Columbia was established to reach those who cannot afford to leave their jobs to live on a college campus for several years. All course work may be accomplished entirely by mentorship study on-line. Students may be as specific or as broad in their majors as they desire. They may choose one solitary major, such as apologetics, or biblical studies, or counseling, or philosophy, or theology, etc. Or, they may choose an interdisciplinary major in which they combine several disciplines of their choice. Because CES students virtually design their own curriculum, it may be as varied or as specific as the student desires. CES offers majors in many fields, including but not limited to: Arminianism, Apologetics, Bible, Counseling, Calvinism, Christian Philosophy, Comparative Religions, Cults, Ecclesiology, Eschatology, Ethics, Evangelism, Exegesis, History of Christianity, Homiletics, Jewish Studies, Leadership, Men’s Ministry, Ministry, Missions, New Testament, Old Testament, Pentecostal/Charismatic Studies, Postmodernism, Spiritual Disciplines, Spiritual Gifts, Theology, Women’s Ministries, Worldviews, and more. Furthermore, students may custom-design their majors (to be developed between the student and the seminary) to meet the student’s specific needs.
3) Are the courses full time, part-time or a mixture of both?
Students may do either. Students work at their own pace, taking single classes at a time or multiple classes simultaneously.
4) How do Columbia Seminary students fund their studies?
With CES’s low tuition costs, Associate’s & Bachelor’s $100 per credit, Master’s $110 per credit, and Doctoral at $125 per credit, students do not have to go in debt to earn the degrees they desire. CES is much less expensive than many educational alternatives.
5) Does Columbia Evangelical Seminary take students from overseas?
Yes. We’ve had students from the U.K., South Korea, South Africa, France, Sweden, and Germany, just to name a few.
6) What type of ministry is Columbia Evangelical Seminary intended to prepare students for?
CES has trained pastors, counselors, missionaries, writers, parachurch ministry leaders, and more.
7) When students leave Columbia Evangelical Seminary, what kind of ministries / jobs do they go into.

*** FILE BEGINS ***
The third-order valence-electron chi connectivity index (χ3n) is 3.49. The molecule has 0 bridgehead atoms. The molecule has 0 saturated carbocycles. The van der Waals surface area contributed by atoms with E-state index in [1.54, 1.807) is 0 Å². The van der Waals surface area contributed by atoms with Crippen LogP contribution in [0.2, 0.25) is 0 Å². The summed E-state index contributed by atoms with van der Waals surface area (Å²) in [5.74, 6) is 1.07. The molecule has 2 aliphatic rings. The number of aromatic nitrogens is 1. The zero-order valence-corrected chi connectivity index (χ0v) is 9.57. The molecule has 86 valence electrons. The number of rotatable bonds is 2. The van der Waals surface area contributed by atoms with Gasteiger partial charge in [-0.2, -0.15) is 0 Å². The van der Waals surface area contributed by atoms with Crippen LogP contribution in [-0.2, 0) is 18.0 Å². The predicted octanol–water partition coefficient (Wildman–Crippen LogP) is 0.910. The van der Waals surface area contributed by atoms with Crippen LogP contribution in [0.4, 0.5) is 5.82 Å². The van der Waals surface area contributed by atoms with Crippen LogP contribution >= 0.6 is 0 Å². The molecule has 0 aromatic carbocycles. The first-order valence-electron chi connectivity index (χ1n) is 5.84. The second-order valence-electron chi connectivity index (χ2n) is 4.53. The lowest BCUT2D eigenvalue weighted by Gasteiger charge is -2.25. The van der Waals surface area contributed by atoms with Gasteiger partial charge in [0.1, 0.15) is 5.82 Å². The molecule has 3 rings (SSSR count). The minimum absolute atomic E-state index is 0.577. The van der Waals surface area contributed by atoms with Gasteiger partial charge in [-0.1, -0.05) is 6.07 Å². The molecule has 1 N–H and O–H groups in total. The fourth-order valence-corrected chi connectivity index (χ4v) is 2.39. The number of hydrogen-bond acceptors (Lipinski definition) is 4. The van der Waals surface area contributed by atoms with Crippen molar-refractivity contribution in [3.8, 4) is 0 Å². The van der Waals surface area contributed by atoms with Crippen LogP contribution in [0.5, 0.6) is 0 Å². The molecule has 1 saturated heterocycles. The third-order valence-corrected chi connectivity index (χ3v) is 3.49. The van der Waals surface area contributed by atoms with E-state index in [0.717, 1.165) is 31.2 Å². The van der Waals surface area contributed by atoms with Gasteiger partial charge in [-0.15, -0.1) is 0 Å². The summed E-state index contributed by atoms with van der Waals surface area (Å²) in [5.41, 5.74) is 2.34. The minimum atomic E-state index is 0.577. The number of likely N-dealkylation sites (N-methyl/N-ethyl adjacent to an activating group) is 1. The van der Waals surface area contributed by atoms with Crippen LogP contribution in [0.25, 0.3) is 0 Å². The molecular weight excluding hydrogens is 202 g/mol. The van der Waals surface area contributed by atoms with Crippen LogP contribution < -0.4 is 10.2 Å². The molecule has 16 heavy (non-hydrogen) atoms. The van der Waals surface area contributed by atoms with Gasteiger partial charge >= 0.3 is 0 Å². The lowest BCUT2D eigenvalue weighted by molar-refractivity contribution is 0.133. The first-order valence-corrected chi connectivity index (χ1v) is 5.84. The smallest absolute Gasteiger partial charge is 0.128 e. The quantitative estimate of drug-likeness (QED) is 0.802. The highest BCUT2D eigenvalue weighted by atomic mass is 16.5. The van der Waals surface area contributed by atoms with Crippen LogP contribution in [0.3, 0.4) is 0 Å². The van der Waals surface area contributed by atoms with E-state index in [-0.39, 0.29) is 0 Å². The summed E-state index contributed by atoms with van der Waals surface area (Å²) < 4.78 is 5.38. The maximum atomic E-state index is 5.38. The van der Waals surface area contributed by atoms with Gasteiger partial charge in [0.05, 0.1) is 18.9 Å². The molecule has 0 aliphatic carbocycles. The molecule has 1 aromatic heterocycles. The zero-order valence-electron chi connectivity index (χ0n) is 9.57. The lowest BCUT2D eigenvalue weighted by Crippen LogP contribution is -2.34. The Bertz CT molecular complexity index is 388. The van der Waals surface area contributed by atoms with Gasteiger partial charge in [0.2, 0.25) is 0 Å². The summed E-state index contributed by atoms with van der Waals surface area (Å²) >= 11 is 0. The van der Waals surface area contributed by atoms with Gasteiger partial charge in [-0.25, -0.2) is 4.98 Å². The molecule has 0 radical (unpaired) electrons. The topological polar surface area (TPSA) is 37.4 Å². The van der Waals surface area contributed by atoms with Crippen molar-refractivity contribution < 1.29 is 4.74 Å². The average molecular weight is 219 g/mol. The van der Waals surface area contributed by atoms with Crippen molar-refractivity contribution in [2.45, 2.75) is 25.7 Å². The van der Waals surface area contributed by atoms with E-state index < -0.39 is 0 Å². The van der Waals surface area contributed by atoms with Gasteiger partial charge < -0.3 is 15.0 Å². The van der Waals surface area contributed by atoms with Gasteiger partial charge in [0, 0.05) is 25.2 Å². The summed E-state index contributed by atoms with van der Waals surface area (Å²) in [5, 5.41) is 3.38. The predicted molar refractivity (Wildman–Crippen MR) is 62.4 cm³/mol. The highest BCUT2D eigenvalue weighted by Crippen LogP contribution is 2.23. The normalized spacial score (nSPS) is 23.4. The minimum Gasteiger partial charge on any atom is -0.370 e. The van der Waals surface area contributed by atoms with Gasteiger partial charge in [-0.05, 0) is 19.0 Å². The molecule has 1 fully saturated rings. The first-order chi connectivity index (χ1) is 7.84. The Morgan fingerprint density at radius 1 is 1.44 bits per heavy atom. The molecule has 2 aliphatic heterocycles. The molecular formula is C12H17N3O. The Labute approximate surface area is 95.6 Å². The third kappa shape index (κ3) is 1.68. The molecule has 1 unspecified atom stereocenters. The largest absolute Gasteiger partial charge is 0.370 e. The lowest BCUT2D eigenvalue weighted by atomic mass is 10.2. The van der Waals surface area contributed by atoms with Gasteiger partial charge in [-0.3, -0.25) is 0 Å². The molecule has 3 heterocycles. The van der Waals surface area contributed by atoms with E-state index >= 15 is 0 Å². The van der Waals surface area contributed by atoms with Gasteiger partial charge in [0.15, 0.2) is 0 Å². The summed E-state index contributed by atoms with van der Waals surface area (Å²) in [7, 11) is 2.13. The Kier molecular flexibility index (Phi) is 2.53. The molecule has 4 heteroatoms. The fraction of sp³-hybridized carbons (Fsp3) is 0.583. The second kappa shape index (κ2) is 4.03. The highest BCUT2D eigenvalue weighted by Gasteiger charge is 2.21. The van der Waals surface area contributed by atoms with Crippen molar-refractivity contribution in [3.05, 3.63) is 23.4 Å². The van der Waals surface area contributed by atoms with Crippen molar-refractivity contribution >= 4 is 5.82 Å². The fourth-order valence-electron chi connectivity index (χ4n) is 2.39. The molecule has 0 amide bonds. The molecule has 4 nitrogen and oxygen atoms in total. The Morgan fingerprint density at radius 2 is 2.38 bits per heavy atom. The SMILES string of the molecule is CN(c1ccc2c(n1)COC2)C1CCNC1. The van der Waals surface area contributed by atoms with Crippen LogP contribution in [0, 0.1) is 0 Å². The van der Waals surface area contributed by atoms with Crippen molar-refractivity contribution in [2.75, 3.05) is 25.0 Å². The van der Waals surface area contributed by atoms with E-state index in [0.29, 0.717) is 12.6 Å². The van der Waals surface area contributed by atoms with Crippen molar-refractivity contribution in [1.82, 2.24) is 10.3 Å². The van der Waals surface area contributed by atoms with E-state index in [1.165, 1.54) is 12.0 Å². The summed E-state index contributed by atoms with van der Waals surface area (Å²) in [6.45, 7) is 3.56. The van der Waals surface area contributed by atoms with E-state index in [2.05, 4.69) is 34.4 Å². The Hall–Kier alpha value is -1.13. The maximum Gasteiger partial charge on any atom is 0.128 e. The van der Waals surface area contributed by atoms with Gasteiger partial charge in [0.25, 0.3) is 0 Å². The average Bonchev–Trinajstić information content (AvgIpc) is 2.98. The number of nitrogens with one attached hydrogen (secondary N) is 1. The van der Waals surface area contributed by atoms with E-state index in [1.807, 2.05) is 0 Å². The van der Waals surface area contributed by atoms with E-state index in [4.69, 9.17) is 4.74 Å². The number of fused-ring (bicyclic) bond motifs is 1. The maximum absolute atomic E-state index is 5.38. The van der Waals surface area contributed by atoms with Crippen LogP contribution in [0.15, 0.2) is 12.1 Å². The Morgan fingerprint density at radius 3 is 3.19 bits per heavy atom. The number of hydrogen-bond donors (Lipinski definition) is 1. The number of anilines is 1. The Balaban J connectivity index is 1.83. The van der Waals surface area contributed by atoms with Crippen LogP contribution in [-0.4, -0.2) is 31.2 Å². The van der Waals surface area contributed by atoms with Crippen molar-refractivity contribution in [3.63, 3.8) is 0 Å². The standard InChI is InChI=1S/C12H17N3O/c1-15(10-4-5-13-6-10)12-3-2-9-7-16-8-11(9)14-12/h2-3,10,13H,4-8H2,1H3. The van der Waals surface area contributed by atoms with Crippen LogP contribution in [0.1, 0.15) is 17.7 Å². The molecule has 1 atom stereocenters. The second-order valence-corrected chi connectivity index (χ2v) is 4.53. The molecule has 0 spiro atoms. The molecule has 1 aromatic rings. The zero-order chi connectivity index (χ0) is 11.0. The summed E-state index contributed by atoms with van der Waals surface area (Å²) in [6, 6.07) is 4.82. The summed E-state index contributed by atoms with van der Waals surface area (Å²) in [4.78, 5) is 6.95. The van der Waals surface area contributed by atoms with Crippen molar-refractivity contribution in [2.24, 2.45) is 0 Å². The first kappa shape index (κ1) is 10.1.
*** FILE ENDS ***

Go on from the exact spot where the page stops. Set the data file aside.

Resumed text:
Many of our students have gone on to be apologists, counselors, pastors, professors, and writers.
8) What is distinctive about what Columbia Evangelical Seminary offers compared with other colleges in the UK and overseas?
First, our programs are entirely off-campus through distance learning. Next, our students work one-on-one with mentors/professors of their choosing. Some students have even brought their own mentors to the program. Of course, CES has to approve the mentors that students bring to their programs, but it can be done. And, finally, students are allowed to design their own programs to meet their own specific needs. For example, one student might design a systematic theology degree in Reformed theology whereas another might design a systematic theology degree in Arminian theology. Students may design apologetics programs based on Presuppositional Apologetics, or Classical Apologetics, or Philosophical or Scientific Apologetics, or any combination thereof. In essence, students may design their programs in any Christian major.
9) Please tell us about the library and other research facilities.
Since our programs are all distance learning, we do not have a library. Students are encouraged to tap into local resources wherever they live, and they are instructed how to use the Internet and many of its resources for much of their research.
10) Does Columbia Evangelical Seminary offer a distance or on-line learning option? If yes, please tell us more about it.
Yes, as stated above, all of our programs are distance learning via on-line. Thus, there are no residency requirements whatsoever.
My thanks to Dr Walston for taking part in this interview series.